Biograph of Jeremy Bentham Essay examples

Submitted By LMaldonado1
Words: 770
Pages: 4

Loretta Maldonado
Instructor: M. Whitfield
Business Ethics – MGMT 368D
Dropbox #2 Bentham
January 20, 2015
Biography of Jeremy Bentham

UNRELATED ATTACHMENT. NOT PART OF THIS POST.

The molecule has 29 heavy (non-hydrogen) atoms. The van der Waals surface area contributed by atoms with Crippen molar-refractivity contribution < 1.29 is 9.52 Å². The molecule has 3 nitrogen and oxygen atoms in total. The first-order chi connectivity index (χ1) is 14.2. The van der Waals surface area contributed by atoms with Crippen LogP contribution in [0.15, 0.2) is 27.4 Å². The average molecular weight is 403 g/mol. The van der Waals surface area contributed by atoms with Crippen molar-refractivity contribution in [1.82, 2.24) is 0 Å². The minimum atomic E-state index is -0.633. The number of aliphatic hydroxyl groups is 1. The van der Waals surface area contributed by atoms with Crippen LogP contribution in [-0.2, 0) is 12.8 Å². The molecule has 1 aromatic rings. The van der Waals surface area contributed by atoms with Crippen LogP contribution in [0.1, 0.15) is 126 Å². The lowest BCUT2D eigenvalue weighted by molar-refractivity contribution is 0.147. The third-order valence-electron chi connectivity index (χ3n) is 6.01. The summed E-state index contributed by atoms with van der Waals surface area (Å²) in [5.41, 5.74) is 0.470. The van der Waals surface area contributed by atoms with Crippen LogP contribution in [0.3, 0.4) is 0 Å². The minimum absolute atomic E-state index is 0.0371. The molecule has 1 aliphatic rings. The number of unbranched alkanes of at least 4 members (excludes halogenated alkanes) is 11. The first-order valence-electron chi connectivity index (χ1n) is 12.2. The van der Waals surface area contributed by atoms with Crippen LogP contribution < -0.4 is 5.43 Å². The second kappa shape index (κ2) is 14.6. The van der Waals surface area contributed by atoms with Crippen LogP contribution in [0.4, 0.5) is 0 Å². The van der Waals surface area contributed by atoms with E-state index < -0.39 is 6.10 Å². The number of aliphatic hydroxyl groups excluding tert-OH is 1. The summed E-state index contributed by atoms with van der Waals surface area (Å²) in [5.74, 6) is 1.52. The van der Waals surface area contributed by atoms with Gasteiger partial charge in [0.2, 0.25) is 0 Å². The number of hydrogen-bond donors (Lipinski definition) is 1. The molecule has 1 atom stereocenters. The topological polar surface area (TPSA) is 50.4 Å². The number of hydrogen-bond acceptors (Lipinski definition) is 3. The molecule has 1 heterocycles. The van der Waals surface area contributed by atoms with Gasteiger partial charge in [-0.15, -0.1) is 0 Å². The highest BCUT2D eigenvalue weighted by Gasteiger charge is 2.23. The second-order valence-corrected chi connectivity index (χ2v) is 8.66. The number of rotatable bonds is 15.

Jeremy Bentham was born in Houndsditch England on February 15, 1748 and died in 1832. He was known for his stance on utilitarianism and morals. He lived a very interesting life. At age twelve, Jeremy attended Queens College in Oxford, he went to school to be an attorney following in his father’s footsteps. After Jeremy graduated from Queens College he immediately entered Lincolns Inn to study law and fund out his weakness to public speaking and left Lincoln Inn to concentrate on his writings (Kreis). Jeremy spent much of his time focusing on his writings, he wrote a number of books on philosophy, economics and politics. In the 1790’s his writings on moral theory were becoming recognized. One of his pieces that was published “The Theory of Legislation.” Another piece that he wrote was “Introduction to the Principles of Morals and Legislation.” Bentham was known for psychological hedonism, human behavior was explained by two motives, pleasure and pain. He also believed that the individual is what was important not their interactions with others. He also talked about what brings the greatest amount of joy to most people is how you chose morally what was right and what was wrong. His idea was whatever caused the most joy and the least pain, you would apply this action to all aspects of your life and actions (Sweet). The principle of utilitarianism is usually expressed as “that an act is right or good if it produces pleasure, and evil if it leads to pain”. He also claimed that the quantity of pleasure or happiness for the greatest number of people therefore he devised the “Hedonic Calculus” this considered seven principles, each of which could be given a numerical score. The key to utilitarianism is to consider the consequences of a particular action rather than just saying that an action is intrinsically wrong in and of itself. Actions are morally neutral only their consequences have any moral value, they are not intrinsically good or bad. Bentham argued that these consequences could be calculated by the hedonic calculus. The Hedonic Calculus consisted of seven principles, each of which could be given a numerical score. Bentham believed that pleasure could be scientifically calculated according to the following seven criteria; Duration, Intensity, Richness Extent, Certainty, Purity, and Remoteness. For example, such a calculation could in theory, demonstrate who should be saved from a burning crashed car; a pregnant woman, an old man, or the doctor with a cure for cancer. Using the Utilitarian theory would suggest saving the doctor with a cure for cancer, reason being in terms of extent it would be good for the greater number of people. Therefor making the principle is strong because it is uncensored and unprejudiced. Some of Bentham’s principles of utilitarianism could be perceived as “morally wrong” since it valued quantity of happiness above quality. Utilitarianism attempts to provide a universal, democratic, accessible and practical means of assessing the normal value of an action before it is performed (Weijers). In